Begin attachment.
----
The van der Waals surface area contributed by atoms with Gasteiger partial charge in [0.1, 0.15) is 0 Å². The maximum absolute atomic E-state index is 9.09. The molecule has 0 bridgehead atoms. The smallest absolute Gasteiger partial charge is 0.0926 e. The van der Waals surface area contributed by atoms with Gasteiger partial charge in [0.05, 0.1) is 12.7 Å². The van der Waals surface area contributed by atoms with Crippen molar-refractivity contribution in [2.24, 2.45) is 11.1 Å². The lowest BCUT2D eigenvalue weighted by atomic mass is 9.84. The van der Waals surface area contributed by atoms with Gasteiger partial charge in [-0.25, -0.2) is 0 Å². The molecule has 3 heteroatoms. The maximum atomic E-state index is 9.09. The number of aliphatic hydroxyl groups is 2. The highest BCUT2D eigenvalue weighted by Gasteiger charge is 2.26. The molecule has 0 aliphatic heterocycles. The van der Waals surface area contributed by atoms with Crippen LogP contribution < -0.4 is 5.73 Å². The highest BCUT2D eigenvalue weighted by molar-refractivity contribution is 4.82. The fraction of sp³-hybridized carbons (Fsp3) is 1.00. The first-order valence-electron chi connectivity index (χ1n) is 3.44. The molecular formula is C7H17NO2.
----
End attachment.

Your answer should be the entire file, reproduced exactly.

The van der Waals surface area contributed by atoms with Gasteiger partial charge in [0.1, 0.15) is 0 Å². The maximum absolute atomic E-state index is 9.09. The molecule has 0 bridgehead atoms. The smallest absolute Gasteiger partial charge is 0.0926 e. The van der Waals surface area contributed by atoms with Gasteiger partial charge in [0.05, 0.1) is 12.7 Å². The van der Waals surface area contributed by atoms with Crippen molar-refractivity contribution in [2.24, 2.45) is 11.1 Å². The lowest BCUT2D eigenvalue weighted by atomic mass is 9.84. The van der Waals surface area contributed by atoms with Gasteiger partial charge in [-0.25, -0.2) is 0 Å². The molecule has 3 heteroatoms. The maximum atomic E-state index is 9.09. The number of aliphatic hydroxyl groups is 2. The highest BCUT2D eigenvalue weighted by Gasteiger charge is 2.26. The molecule has 0 aliphatic heterocycles. The van der Waals surface area contributed by atoms with Crippen LogP contribution < -0.4 is 5.73 Å². The highest BCUT2D eigenvalue weighted by molar-refractivity contribution is 4.82. The fraction of sp³-hybridized carbons (Fsp3) is 1.00. The first-order valence-electron chi connectivity index (χ1n) is 3.44. The molecular formula is C7H17NO2.